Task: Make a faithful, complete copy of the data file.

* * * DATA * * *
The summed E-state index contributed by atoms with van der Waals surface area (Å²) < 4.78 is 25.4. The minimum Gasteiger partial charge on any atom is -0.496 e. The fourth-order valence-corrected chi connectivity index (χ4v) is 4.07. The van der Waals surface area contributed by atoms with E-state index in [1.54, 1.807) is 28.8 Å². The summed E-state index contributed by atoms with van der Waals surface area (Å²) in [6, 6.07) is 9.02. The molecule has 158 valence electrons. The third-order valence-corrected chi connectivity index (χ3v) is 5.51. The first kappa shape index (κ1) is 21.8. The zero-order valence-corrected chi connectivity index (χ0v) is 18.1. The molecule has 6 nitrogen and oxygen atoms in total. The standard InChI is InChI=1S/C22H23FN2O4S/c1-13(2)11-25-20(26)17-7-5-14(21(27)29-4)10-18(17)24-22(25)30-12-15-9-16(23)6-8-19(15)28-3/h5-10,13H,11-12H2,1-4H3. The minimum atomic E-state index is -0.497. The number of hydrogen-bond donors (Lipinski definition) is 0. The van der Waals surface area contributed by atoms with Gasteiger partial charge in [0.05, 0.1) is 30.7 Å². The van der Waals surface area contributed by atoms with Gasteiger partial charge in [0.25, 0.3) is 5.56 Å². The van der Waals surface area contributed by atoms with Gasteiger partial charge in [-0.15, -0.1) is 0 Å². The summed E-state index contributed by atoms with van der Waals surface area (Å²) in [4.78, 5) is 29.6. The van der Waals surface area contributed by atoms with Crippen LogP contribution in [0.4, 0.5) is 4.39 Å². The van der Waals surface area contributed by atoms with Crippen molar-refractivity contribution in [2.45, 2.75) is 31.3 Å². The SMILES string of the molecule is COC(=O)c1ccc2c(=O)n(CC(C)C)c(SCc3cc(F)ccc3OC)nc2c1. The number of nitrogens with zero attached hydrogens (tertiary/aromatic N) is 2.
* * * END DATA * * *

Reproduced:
The summed E-state index contributed by atoms with van der Waals surface area (Å²) < 4.78 is 25.4. The minimum Gasteiger partial charge on any atom is -0.496 e. The fourth-order valence-corrected chi connectivity index (χ4v) is 4.07. The van der Waals surface area contributed by atoms with E-state index in [1.54, 1.807) is 28.8 Å². The summed E-state index contributed by atoms with van der Waals surface area (Å²) in [6, 6.07) is 9.02. The molecule has 158 valence electrons. The third-order valence-corrected chi connectivity index (χ3v) is 5.51. The first kappa shape index (κ1) is 21.8. The zero-order valence-corrected chi connectivity index (χ0v) is 18.1. The molecule has 6 nitrogen and oxygen atoms in total. The standard InChI is InChI=1S/C22H23FN2O4S/c1-13(2)11-25-20(26)17-7-5-14(21(27)29-4)10-18(17)24-22(25)30-12-15-9-16(23)6-8-19(15)28-3/h5-10,13H,11-12H2,1-4H3. The minimum atomic E-state index is -0.497. The number of hydrogen-bond donors (Lipinski definition) is 0. The van der Waals surface area contributed by atoms with Gasteiger partial charge in [0.05, 0.1) is 30.7 Å². The van der Waals surface area contributed by atoms with Gasteiger partial charge in [0.25, 0.3) is 5.56 Å². The van der Waals surface area contributed by atoms with Gasteiger partial charge in [-0.15, -0.1) is 0 Å². The summed E-state index contributed by atoms with van der Waals surface area (Å²) in [4.78, 5) is 29.6. The van der Waals surface area contributed by atoms with Crippen LogP contribution in [0.4, 0.5) is 4.39 Å². The van der Waals surface area contributed by atoms with Crippen molar-refractivity contribution in [2.45, 2.75) is 31.3 Å². The SMILES string of the molecule is COC(=O)c1ccc2c(=O)n(CC(C)C)c(SCc3cc(F)ccc3OC)nc2c1. The number of nitrogens with zero attached hydrogens (tertiary/aromatic N) is 2.